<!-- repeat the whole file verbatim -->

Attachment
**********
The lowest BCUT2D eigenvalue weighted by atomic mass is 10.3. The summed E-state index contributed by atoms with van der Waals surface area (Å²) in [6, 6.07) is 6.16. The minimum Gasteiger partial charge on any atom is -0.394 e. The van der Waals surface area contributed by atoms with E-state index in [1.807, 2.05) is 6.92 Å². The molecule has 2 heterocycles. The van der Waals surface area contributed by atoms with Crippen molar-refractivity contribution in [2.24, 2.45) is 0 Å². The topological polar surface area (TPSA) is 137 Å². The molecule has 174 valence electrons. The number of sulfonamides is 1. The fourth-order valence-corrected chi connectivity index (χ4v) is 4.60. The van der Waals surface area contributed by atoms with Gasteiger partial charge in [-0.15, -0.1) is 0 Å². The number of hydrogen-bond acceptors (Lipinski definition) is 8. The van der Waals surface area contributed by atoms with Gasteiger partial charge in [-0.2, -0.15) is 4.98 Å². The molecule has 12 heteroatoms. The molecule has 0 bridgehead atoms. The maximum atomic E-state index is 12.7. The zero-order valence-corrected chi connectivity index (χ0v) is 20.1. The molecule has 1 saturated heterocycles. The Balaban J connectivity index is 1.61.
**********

The lowest BCUT2D eigenvalue weighted by atomic mass is 10.3. The summed E-state index contributed by atoms with van der Waals surface area (Å²) in [6, 6.07) is 6.16. The minimum Gasteiger partial charge on any atom is -0.394 e. The van der Waals surface area contributed by atoms with E-state index in [1.807, 2.05) is 6.92 Å². The molecule has 2 heterocycles. The van der Waals surface area contributed by atoms with Crippen molar-refractivity contribution in [2.24, 2.45) is 0 Å². The topological polar surface area (TPSA) is 137 Å². The molecule has 174 valence electrons. The number of sulfonamides is 1. The fourth-order valence-corrected chi connectivity index (χ4v) is 4.60. The van der Waals surface area contributed by atoms with Gasteiger partial charge in [-0.15, -0.1) is 0 Å². The number of hydrogen-bond acceptors (Lipinski definition) is 8. The van der Waals surface area contributed by atoms with Gasteiger partial charge in [-0.2, -0.15) is 4.98 Å². The molecule has 12 heteroatoms. The molecule has 0 bridgehead atoms. The maximum atomic E-state index is 12.7. The zero-order valence-corrected chi connectivity index (χ0v) is 20.1. The molecule has 1 saturated heterocycles. The Balaban J connectivity index is 1.61.